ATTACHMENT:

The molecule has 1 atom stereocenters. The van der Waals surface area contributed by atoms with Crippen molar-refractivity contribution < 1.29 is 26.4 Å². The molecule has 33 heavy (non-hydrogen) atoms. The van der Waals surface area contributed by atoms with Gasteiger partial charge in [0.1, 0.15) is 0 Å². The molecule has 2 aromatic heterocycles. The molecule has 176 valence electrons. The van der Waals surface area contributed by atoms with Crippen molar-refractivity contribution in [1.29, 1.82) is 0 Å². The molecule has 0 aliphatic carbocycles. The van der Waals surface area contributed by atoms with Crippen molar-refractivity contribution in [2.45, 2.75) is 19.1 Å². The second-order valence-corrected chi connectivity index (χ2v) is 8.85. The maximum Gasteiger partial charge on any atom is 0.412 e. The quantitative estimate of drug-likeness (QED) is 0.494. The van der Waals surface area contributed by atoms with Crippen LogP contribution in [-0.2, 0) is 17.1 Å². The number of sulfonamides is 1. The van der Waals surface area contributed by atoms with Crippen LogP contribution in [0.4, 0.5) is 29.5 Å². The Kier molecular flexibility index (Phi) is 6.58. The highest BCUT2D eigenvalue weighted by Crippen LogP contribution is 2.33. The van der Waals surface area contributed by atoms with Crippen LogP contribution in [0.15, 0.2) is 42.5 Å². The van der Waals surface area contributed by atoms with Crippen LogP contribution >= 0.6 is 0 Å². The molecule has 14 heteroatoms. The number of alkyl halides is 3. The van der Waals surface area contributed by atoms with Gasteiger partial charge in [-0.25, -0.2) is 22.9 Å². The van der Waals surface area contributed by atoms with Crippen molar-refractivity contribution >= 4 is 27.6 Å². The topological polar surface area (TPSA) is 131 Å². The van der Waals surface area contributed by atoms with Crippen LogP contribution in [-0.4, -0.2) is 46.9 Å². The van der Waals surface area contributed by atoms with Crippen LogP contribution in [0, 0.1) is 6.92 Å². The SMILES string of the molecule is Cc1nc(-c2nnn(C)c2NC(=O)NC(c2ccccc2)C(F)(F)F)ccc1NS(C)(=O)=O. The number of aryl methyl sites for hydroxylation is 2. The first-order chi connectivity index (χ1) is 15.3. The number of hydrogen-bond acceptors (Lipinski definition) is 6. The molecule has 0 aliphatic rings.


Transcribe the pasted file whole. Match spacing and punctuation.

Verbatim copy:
The molecule has 1 atom stereocenters. The van der Waals surface area contributed by atoms with Crippen molar-refractivity contribution < 1.29 is 26.4 Å². The molecule has 33 heavy (non-hydrogen) atoms. The van der Waals surface area contributed by atoms with Gasteiger partial charge in [0.1, 0.15) is 0 Å². The molecule has 2 aromatic heterocycles. The molecule has 176 valence electrons. The van der Waals surface area contributed by atoms with Crippen molar-refractivity contribution in [1.29, 1.82) is 0 Å². The molecule has 0 aliphatic carbocycles. The van der Waals surface area contributed by atoms with Crippen molar-refractivity contribution in [2.45, 2.75) is 19.1 Å². The second-order valence-corrected chi connectivity index (χ2v) is 8.85. The maximum Gasteiger partial charge on any atom is 0.412 e. The quantitative estimate of drug-likeness (QED) is 0.494. The van der Waals surface area contributed by atoms with Crippen LogP contribution in [-0.2, 0) is 17.1 Å². The number of sulfonamides is 1. The van der Waals surface area contributed by atoms with Crippen LogP contribution in [0.4, 0.5) is 29.5 Å². The Kier molecular flexibility index (Phi) is 6.58. The highest BCUT2D eigenvalue weighted by Crippen LogP contribution is 2.33. The van der Waals surface area contributed by atoms with Crippen LogP contribution in [0.15, 0.2) is 42.5 Å². The van der Waals surface area contributed by atoms with Crippen LogP contribution >= 0.6 is 0 Å². The molecule has 14 heteroatoms. The number of alkyl halides is 3. The van der Waals surface area contributed by atoms with Gasteiger partial charge in [-0.25, -0.2) is 22.9 Å². The van der Waals surface area contributed by atoms with Crippen molar-refractivity contribution >= 4 is 27.6 Å². The topological polar surface area (TPSA) is 131 Å². The van der Waals surface area contributed by atoms with Crippen LogP contribution in [-0.4, -0.2) is 46.9 Å². The van der Waals surface area contributed by atoms with Crippen LogP contribution in [0, 0.1) is 6.92 Å². The SMILES string of the molecule is Cc1nc(-c2nnn(C)c2NC(=O)NC(c2ccccc2)C(F)(F)F)ccc1NS(C)(=O)=O. The number of aryl methyl sites for hydroxylation is 2. The first-order chi connectivity index (χ1) is 15.3. The number of hydrogen-bond acceptors (Lipinski definition) is 6. The molecule has 0 aliphatic rings.